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A Fin Whale from above.
Photo credit: Protected Resources Division, Southwest Fisheries Science Center, La Jolla, California

The Fin Whale, at 27 metres long, is the second largest whale and animal after the Blue Whale. It is found in all the world's major oceans, and in waters ranging from the polar to the tropical. It is absent only from waters close to the ice pack at both the north and south poles and relatively small areas of water away from the large oceans.

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The content you are reading was created by Wikipedia volunteers. See the WikiProject Cetaceans for more.

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See also Wikispecies, a Wikimedia project dedicated to the classification of species.

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Whale species

Andrews' Beaked WhaleBalaenoptera omuraiBelugaBlainville's Beaked WhaleBlue Whale Cscr-featured.svgBottlenose WhaleBowhead WhaleBryde's WhaleCuvier's Beaked WhaleDwarf Sperm WhaleFin Whale Cscr-featured.svgGervais' Beaked WhaleGiant beaked whaleGinkgo-toothed Beaked WhaleGray WhaleGray's Beaked WhaleHector's Beaked WhaleHubbs' Beaked WhaleHumpback Whale Cscr-featured.svgLayard's Beaked WhaleLongman's Beaked WhaleMelon-headed WhaleMinke WhaleNarwhalPerrin's Beaked WhalePygmy Beaked WhalePygmy Killer WhalePygmy Right WhalePygmy Sperm WhaleRight Whale Cscr-featured.svgSei Whale Cscr-featured.svgShepherd's Beaked WhaleSowerby's Beaked WhaleSpade Toothed WhaleSperm Whale Symbol support vote.svgStejneger's Beaked WhaleTrue's Beaked Whale

Dolphin species

Atlantic Spotted DolphinAtlantic White-sided DolphinAustralian Snubfin DolphinBaijiBotoChilean DolphinClymene DolphinCommerson's DolphinCommon Bottlenose DolphinDusky Dolphin Symbol support vote.svgFalse Killer WhaleFraser's DolphinGanges and Indus River DolphinHeaviside's DolphinHector's DolphinHourglass DolphinHumpback dolphinIndo-Pacific Bottlenose DolphinIrrawaddy DolphinKiller Whale Cscr-featured.svgLa Plata DolphinLong-beaked Common DolphinLong-finned pilot whalePacific White-sided DolphinPantropical Spotted DolphinPeale's DolphinPygmy Killer WhaleRight whale dolphinRisso's DolphinRough-toothed DolphinShort-beaked Common DolphinShort-finned pilot whaleSpinner DolphinStriped DolphinTucuxiWhite-beaked Dolphin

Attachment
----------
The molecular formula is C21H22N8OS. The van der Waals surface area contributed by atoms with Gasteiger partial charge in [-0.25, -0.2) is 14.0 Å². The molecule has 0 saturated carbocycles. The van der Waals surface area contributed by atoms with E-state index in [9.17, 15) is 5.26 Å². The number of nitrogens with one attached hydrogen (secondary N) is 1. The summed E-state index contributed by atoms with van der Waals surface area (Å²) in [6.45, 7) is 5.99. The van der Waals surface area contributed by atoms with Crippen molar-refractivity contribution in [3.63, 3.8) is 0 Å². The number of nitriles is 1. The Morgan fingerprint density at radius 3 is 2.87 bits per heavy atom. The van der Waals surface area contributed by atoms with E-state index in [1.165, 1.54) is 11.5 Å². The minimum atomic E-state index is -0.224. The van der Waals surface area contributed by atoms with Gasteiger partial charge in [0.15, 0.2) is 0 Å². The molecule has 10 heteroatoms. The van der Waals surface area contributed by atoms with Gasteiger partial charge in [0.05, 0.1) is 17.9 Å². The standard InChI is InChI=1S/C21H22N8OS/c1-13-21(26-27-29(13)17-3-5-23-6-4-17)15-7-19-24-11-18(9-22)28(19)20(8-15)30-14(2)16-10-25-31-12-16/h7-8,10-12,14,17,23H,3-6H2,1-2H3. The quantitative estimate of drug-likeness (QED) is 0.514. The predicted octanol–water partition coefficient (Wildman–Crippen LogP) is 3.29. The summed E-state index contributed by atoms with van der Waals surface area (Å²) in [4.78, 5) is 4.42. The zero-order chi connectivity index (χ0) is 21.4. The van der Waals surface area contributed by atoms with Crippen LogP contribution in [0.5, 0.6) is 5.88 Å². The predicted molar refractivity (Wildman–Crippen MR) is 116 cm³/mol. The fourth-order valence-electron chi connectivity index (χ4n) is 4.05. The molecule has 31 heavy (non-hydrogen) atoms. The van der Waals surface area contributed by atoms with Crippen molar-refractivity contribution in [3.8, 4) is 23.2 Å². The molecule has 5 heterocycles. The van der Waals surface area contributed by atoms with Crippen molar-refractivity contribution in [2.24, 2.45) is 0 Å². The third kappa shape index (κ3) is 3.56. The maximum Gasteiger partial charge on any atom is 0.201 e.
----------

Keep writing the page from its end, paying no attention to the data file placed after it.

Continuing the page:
Porpoise species

Burmeister's PorpoiseDall's PorpoiseFinless PorpoiseHarbour PorpoiseSpectacled PorpoiseVaquita

Other articles

Aboriginal whalingAmbergrisAnimal echolocationArchaeocetiBaleenBaleen whaleBeached whaleBeaked WhaleBlowhole (biology)BlubberBottlenose dolphin Symbol support vote.svgCallosityCephalorhynchusCetaceaCetacean intelligenceCetologyCetology of Moby-DickCommon dolphinCumberland Sound BelugaDolphinDolphinarium Symbol support vote.svgDolphin drive hunting Symbol support vote.svgEvolution of cetaceansExploding whaleHarpoonHistory of whalingHuman–animal communicationInstitute of Cetacean ResearchInternational Whaling CommissionLagenorhynchusMelon (whale)Mesoplodont WhaleMilitary dolphinMoby-DickMocha DickMonodontidaeOceanic dolphinOrcaellaPilot Whale Symbol support vote.svgPorpoiseRiver dolphinRiver Thames WhaleRorqualsSperm whale familySperm whalingSpermacetiStenellaTay WhaleThe Marine Mammal CenterToothed WhaleU.S. Navy Marine Mammal ProgramWhale Symbol support vote.svgWhalingWhale and Dolphin Conservation SocietyWhale surfacing behaviourWhale oilWhale louseWhale songWhale watchingWolphin

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Cetacea on Wikinews     Cetacea on Wikiquote     Cetacea on Wikibooks     Cetacea on Wikisource     Cetacea on Wikicommons Cetacea on Wiktionary
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  1. ^ http://news.nationalgeographic.com/news/2014/01/140111-hybrid-dolphin-species-ocean-animal-science/